Like life in the 1500s, The Mill and the Cross moves at its own lugubrious pace, offering the space to savor its best moments. Its depiction of daily routines is rooted in stark realism, bringing to mind Olmi’s lumbering agrarian opus The Tree of Wooden Clogs from 1978. In Majewski’s unhurried exposition, we see Bruegel rising at dawn to begin his day of preliminary sketches, soon followed by an impossible number of tow-headed little Bruegels, all rolling out of the crowded bed like clowns from a Volkswagen. Before Mom can begin the breakfast preparations, a flock of squalling geese must first be cleared from the warm kitchen, and they’re not too happy about it. Grim humor, intentional or not, abounds early in the film, as a young couple drag their prized calf up a hillside for a foggy picnic while a musician, in the broadest sense of the word, accompanies them on a rumbling early version of the saxophone.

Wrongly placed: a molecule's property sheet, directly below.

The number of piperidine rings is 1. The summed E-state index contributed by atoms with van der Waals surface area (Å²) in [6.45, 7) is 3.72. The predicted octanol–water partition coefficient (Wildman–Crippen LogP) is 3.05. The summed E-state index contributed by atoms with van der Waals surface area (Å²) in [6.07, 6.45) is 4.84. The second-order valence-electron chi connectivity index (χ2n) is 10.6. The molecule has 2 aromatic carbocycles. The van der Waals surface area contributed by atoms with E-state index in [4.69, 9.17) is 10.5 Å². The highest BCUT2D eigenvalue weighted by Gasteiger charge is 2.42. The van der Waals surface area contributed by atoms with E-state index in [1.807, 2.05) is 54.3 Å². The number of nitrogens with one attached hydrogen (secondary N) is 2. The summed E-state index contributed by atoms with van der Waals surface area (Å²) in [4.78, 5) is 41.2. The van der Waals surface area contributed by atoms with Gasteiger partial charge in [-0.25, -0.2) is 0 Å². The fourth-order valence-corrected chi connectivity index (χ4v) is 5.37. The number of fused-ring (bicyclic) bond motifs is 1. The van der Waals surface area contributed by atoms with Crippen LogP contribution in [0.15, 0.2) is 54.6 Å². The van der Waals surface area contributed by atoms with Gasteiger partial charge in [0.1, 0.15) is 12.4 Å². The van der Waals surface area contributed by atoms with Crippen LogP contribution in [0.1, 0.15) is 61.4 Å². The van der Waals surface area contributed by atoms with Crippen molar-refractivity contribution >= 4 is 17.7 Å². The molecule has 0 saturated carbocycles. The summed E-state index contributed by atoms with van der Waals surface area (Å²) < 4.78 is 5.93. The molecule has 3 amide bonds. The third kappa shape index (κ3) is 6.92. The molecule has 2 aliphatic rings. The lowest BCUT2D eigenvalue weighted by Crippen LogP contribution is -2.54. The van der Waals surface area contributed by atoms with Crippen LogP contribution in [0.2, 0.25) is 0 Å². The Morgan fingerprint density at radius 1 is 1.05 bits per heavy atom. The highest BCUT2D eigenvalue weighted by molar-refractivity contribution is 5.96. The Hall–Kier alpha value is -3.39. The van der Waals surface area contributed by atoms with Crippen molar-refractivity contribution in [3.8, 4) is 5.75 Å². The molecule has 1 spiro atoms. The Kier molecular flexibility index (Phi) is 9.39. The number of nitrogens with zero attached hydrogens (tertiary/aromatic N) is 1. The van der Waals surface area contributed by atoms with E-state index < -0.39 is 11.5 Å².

But the imagery is the thing, and Majewski serves up a visual feast not soon to be forgotten. Elements of Bruegel’s vision dominate the film’s second half, and take it beyond a medieval slice of life and into the realm of splendor. Not all the ideas work; the composites of Bruegel discussing the painting with his patron (Michael York) come off as surprisingly flat and studio bound, while a re-imagining of the Passion with Charlotte Rampling as Mary seems more like a producer’s idea than part of Majewski’s larger vision. And ultimately Pieter Bruegel the Elder remains a cipher. In a career laced with eccentric characters, Hauer’s dreamy wandering, sketch pad in hand, ranks as one of his oddest performances. While Majewski was clearly not interested in a standard bio-pic, the later reels lack human interest and the change in narrative scale make the film less approachable; like the stanchions that guard The Procession to Calvary today at Vienna’s Kunsthistorisches Museum. Hidden within the optical wonders of The Mill and the Cross is a great film. It doesn’t quite reach the screen intact, but what’s there is pretty darn amazing.